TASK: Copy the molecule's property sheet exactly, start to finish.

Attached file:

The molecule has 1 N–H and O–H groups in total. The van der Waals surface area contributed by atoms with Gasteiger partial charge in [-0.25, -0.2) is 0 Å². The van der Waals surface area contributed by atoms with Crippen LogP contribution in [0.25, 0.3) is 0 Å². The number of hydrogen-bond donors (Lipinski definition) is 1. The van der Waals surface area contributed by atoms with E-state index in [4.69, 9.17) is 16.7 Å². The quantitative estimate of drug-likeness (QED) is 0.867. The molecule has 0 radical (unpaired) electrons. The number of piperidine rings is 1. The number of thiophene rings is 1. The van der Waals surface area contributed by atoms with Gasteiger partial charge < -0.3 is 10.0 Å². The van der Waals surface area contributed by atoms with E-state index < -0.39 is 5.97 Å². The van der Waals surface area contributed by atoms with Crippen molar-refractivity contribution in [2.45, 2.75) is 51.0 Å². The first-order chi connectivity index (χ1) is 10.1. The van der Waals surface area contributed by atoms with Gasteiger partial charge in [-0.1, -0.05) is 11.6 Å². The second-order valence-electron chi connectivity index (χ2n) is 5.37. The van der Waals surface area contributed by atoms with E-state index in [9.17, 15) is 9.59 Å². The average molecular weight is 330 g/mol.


The molecule has 1 N–H and O–H groups in total. The van der Waals surface area contributed by atoms with Gasteiger partial charge in [-0.25, -0.2) is 0 Å². The van der Waals surface area contributed by atoms with Crippen LogP contribution in [0.25, 0.3) is 0 Å². The number of hydrogen-bond donors (Lipinski definition) is 1. The van der Waals surface area contributed by atoms with E-state index in [4.69, 9.17) is 16.7 Å². The quantitative estimate of drug-likeness (QED) is 0.867. The molecule has 0 radical (unpaired) electrons. The number of piperidine rings is 1. The number of thiophene rings is 1. The van der Waals surface area contributed by atoms with Gasteiger partial charge < -0.3 is 10.0 Å². The van der Waals surface area contributed by atoms with E-state index < -0.39 is 5.97 Å². The van der Waals surface area contributed by atoms with Crippen molar-refractivity contribution in [2.45, 2.75) is 51.0 Å². The first-order chi connectivity index (χ1) is 10.1. The van der Waals surface area contributed by atoms with Gasteiger partial charge in [-0.1, -0.05) is 11.6 Å². The second-order valence-electron chi connectivity index (χ2n) is 5.37. The van der Waals surface area contributed by atoms with E-state index in [9.17, 15) is 9.59 Å². The average molecular weight is 330 g/mol.